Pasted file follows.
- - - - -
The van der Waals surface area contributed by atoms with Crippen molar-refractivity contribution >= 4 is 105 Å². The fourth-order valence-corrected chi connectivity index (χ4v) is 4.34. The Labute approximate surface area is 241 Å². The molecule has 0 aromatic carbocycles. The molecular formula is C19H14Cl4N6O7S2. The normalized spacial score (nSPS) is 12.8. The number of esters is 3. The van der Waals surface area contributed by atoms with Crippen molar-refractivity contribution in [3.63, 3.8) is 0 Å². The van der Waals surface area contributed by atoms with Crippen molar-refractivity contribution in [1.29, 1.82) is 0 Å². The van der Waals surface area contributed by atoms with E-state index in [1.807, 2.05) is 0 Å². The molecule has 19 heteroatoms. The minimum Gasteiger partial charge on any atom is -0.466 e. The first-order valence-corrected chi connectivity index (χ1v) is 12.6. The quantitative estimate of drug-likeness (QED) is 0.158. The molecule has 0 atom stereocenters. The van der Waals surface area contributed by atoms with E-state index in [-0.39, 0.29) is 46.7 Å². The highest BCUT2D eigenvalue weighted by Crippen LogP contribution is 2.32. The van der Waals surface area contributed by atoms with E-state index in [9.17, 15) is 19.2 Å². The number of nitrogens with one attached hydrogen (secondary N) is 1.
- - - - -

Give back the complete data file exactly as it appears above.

The van der Waals surface area contributed by atoms with Crippen molar-refractivity contribution >= 4 is 105 Å². The fourth-order valence-corrected chi connectivity index (χ4v) is 4.34. The Labute approximate surface area is 241 Å². The molecule has 0 aromatic carbocycles. The molecular formula is C19H14Cl4N6O7S2. The normalized spacial score (nSPS) is 12.8. The number of esters is 3. The van der Waals surface area contributed by atoms with Crippen molar-refractivity contribution in [3.63, 3.8) is 0 Å². The van der Waals surface area contributed by atoms with Crippen molar-refractivity contribution in [1.29, 1.82) is 0 Å². The van der Waals surface area contributed by atoms with E-state index in [1.807, 2.05) is 0 Å². The molecule has 19 heteroatoms. The minimum Gasteiger partial charge on any atom is -0.466 e. The first-order valence-corrected chi connectivity index (χ1v) is 12.6. The quantitative estimate of drug-likeness (QED) is 0.158. The molecule has 0 atom stereocenters. The van der Waals surface area contributed by atoms with E-state index in [-0.39, 0.29) is 46.7 Å². The highest BCUT2D eigenvalue weighted by Crippen LogP contribution is 2.32. The van der Waals surface area contributed by atoms with E-state index in [9.17, 15) is 19.2 Å². The number of nitrogens with one attached hydrogen (secondary N) is 1.